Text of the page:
Mental Health, Suicidal Thoughts and Self-Harm Inside Immigration Detention
University of Oxford and Nottingham Trent University, Forthcoming
7 Pages Posted: 10 Nov 2016
Date Written: November 1, 2016
Evidence from the Oxford studies inside UK Immigration Removal Centres (IRCs) has shown that detainees inside the centres experience worrying levels of depression, deliberate self-harm and suicidal thoughts (Bosworth & Kellezi, 2012; 2015; Bosworth, Kellezi & Slade, 2012; Gerlach & Bosworth, 2016). This research also shows that the majority of those reporting suicidal thoughts are not currently part of ACDT plans within IRCs. An analysis of 377 surveys distributed across 6 IRCS between 2010-2014, showed that there are a number of risk factors associated with depression, self-harm and suicidal thoughts. Detainees who had spent less time in the UK prior to detention were more likely to report suicidal thoughts, and those who had applied for asylum reported higher scores of depression. Detainees who were concerned with safety inside detention reported higher suicidal thoughts and self-harm. This same analysis shows that over 70% of those who had thought about killing themselves, and over 78% of those who had self-harmed whilst in that IRC were not part of ACDT plans (Kellezi, Bosworth, & Slade, 2016).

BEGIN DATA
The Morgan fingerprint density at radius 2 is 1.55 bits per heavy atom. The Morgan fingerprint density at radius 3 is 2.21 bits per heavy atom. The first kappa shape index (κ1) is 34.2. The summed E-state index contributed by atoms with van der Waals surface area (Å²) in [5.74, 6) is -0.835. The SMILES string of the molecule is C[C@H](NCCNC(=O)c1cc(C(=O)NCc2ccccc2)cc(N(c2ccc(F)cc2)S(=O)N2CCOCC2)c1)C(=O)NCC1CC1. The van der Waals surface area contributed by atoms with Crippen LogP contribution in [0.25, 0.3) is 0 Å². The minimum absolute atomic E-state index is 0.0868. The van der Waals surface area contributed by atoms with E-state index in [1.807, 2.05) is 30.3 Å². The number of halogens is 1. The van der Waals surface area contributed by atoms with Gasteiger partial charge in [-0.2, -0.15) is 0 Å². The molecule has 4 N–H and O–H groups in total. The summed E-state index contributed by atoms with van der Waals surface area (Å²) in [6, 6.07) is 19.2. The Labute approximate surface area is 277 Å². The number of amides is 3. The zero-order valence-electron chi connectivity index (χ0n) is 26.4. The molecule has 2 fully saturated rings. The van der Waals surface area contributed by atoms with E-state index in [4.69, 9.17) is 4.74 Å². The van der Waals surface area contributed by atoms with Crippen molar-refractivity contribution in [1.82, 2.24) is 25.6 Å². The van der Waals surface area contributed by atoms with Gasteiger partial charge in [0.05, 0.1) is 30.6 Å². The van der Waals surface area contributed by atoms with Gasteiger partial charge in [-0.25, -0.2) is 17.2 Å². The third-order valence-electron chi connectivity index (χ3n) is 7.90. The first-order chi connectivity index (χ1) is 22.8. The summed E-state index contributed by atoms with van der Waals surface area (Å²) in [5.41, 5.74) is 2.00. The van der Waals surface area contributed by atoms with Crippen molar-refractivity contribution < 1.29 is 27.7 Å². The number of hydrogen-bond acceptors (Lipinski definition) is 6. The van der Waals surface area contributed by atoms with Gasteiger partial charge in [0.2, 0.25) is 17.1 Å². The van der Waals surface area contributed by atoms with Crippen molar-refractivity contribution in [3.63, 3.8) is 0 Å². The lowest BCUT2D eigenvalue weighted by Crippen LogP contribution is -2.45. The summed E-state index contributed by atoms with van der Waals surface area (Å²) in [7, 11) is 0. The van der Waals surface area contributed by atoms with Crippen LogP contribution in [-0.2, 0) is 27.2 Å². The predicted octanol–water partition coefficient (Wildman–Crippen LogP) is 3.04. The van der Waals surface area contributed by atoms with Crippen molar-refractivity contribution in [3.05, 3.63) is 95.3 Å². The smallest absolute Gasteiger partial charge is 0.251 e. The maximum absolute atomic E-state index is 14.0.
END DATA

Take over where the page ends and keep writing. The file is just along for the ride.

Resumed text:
The present study investigated a number of topics related to mental health, self-harm and suicide in detention. The study took place in Yarl’s Wood IRC in June 2016, and it involved 25 semi-structured interviews with women detainees and 6 members of staff. A number of results emerged from the analysis of the interviews relating to detainee mental health in general and those on ACDT plans in particular. The issues identified apply specifically to women detainees. Further research is required to explore whether they would apply to male detainees.
Keywords: mental health, immigration detention, self-harm, UK
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